The film’s writer, Mark Boal, was a journalist embedded with U.S. troops in Iraq, where he even spent time with a bomb disposal unit. These experiences led him to write a magazine story that he later adapted into the original screenplay for “The Hurt Locker’ that Bigelow directed. He earlier wrote the screenplay for another military drama, “In the Valley of Elah,” also based on reporting he did. “Valley” was  directed by Paul Haggis. Boal later went on to write and produce “Zero Dark Thirty” and to script “Call of Duty: Advanced Warfare” Bigelow directed “Zero” and she also directed Boal’s script for her latest feature, “Detroit,” making her and Boal one of Hollywood’s top collaborative teams.

What makes “Hurt Locker” so effective is that it almost never leaves the high stress trauma at the core of the story. In the characters of James, Sanborn and Owen we see three very different yet related responses to repeated exposure to life and death situations. No one comes out of that experience unscathed. The bomb suit that Renner dons becomes a symbol for the armor – both literal and figurative – that combat troops wear to guard against physical and emotional injury. It can only ward off so much hurt though. What it can’t deflect, soldiers internalize. Bigelow and Boal keep the focus intimately trained on this personal radius of pain. Even when the men leave the strict confines of their assignment, they encounter only more pain. By nature or nurture, James has the ability to detach from the hurt and horror, but he’s only human and bound to break.

The cinematography by Barry Ackroyd and the editing by Chris Innis and Bob Murawski serve to heighten our immersion in the shit and the tension that comes with it. This movie helped establish new standards in realism for the depiction of warfare. Intense, urgent, graphic. The close confines of soldiers under extreme duress and eminent danger create a visceral experience for us watching helplessly on. But to Bigelow’s credit, she doesn’t go over the top, with the possible exception of a body bomb surgically implanted in a boy that our protagonist feels compelled to remove. Believing he knows the boy who died from the butchery that placed the explosive inside him, James seeks vengeance against those responsible. In this instance and in others, the story reveals how lines get crossed when emotions and prejudices take hold, making it even harder than it already is to tell foe from friend, combatant from civilian, ugly American from war criminal.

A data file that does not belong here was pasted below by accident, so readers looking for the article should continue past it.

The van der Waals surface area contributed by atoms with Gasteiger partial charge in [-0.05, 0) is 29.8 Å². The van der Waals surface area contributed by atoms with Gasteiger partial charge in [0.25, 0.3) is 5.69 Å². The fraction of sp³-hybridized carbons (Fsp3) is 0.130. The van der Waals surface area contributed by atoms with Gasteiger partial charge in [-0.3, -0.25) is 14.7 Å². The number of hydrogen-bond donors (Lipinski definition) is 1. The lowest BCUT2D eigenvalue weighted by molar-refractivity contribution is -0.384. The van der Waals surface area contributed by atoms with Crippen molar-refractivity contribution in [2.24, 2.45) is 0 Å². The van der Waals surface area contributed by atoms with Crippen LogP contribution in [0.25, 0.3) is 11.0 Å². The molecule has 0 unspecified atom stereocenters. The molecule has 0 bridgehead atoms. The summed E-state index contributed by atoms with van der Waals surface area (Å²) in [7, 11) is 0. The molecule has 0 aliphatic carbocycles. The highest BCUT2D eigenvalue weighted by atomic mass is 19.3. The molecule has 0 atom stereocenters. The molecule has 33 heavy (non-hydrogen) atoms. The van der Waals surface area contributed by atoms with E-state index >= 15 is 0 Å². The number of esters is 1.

Hot Movie Takes – “Aguirre, the Wrath of God”

@By Leo Adam Biga, Author of “Alexander Payne: His Journey in Film”

Werner Herzog’s films insert you into hypnotic worlds of obsession that elicit visceral responses to the dark, disturbing, hallucinatory images you can’t stop watching. A good example is one of his early masterpieces, “Aguirre, the Wrath of God” (1972), which amazingly is available in a superb upload on YouTube. This is one of those essential movies for understanding just how extreme filmmakers and their companies of cast and crew can go in order to create indelible experiences that defy logic in pursuit of capturing art and truth.

Here, he went to extraordinary lengths in visualizing the misadventures of a group of Spanish conquistadores inin search of the legendary city of gold, El Dorado. After months of preproduction work and scouting, Herzog brought his entire cast and crew into the Peruvian rainforest of Machu Picchu and the Amazon River tributaries of the Ucayali region for an arduous and hazardous five-weeks shoot. The cautionary story reminds one of the 1948 John Huston classic “The Treasure of the Sierra Madre” and anticipates Francis Ford Coppola’s “Apocalypse Now” for its jaundiced look at men destroying themselves in the reckless pursuit of wealth and power. At the core of each story is a madman hellbent on exploiting the natural landscape and its indigenous peoples regardless of the costs.

Herzog used a combination German, Spanish and South American cast who lend great authenticity to the story. The late Klaus Kinski portrayed the demented warrior title character, Lope de Aguirre, who hijacks the expedition when the journey begins to look lost and its leader orders they turn back. Aguirre has the party’s commander, Don Pedro de Ursua, shot and shackled and he encourages nobleman Don Fernando de Guzman to claim the title of emperor over this uncharted land. The deeper the expedition journeys into the forest and down the river, the more threats and dangers materialize and one by one the members fall from illness, execution, attacks by Indians until Aguirre, who by then is completely lost in his delusions of grandeur, is left alone, only with monkeys as his subjects.